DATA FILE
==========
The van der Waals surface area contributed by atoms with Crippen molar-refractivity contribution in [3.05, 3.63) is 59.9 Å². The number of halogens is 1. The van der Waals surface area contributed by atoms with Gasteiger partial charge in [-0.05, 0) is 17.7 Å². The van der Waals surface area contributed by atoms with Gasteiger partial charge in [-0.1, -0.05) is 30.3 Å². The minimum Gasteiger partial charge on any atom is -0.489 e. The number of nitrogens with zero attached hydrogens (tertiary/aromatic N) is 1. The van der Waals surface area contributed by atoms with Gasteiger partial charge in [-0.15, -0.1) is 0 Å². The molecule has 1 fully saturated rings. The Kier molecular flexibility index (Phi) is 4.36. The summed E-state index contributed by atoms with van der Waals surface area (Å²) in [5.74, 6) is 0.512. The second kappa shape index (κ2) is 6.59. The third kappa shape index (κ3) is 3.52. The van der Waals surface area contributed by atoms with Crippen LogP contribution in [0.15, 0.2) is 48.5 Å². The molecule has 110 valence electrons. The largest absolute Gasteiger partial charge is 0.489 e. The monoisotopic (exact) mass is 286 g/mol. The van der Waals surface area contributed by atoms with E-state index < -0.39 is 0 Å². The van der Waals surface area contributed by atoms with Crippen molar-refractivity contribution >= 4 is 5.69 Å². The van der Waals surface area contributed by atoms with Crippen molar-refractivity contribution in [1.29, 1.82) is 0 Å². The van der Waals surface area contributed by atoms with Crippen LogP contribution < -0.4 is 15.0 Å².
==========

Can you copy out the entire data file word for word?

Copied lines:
The van der Waals surface area contributed by atoms with Crippen molar-refractivity contribution in [3.05, 3.63) is 59.9 Å². The number of halogens is 1. The van der Waals surface area contributed by atoms with Gasteiger partial charge in [-0.05, 0) is 17.7 Å². The van der Waals surface area contributed by atoms with Gasteiger partial charge in [-0.1, -0.05) is 30.3 Å². The minimum Gasteiger partial charge on any atom is -0.489 e. The number of nitrogens with zero attached hydrogens (tertiary/aromatic N) is 1. The van der Waals surface area contributed by atoms with Gasteiger partial charge in [-0.15, -0.1) is 0 Å². The molecule has 1 fully saturated rings. The Kier molecular flexibility index (Phi) is 4.36. The summed E-state index contributed by atoms with van der Waals surface area (Å²) in [5.74, 6) is 0.512. The second kappa shape index (κ2) is 6.59. The third kappa shape index (κ3) is 3.52. The van der Waals surface area contributed by atoms with Crippen LogP contribution in [0.15, 0.2) is 48.5 Å². The molecule has 110 valence electrons. The largest absolute Gasteiger partial charge is 0.489 e. The monoisotopic (exact) mass is 286 g/mol. The van der Waals surface area contributed by atoms with E-state index < -0.39 is 0 Å². The van der Waals surface area contributed by atoms with Crippen molar-refractivity contribution >= 4 is 5.69 Å². The van der Waals surface area contributed by atoms with Crippen molar-refractivity contribution in [1.29, 1.82) is 0 Å². The van der Waals surface area contributed by atoms with Crippen LogP contribution < -0.4 is 15.0 Å².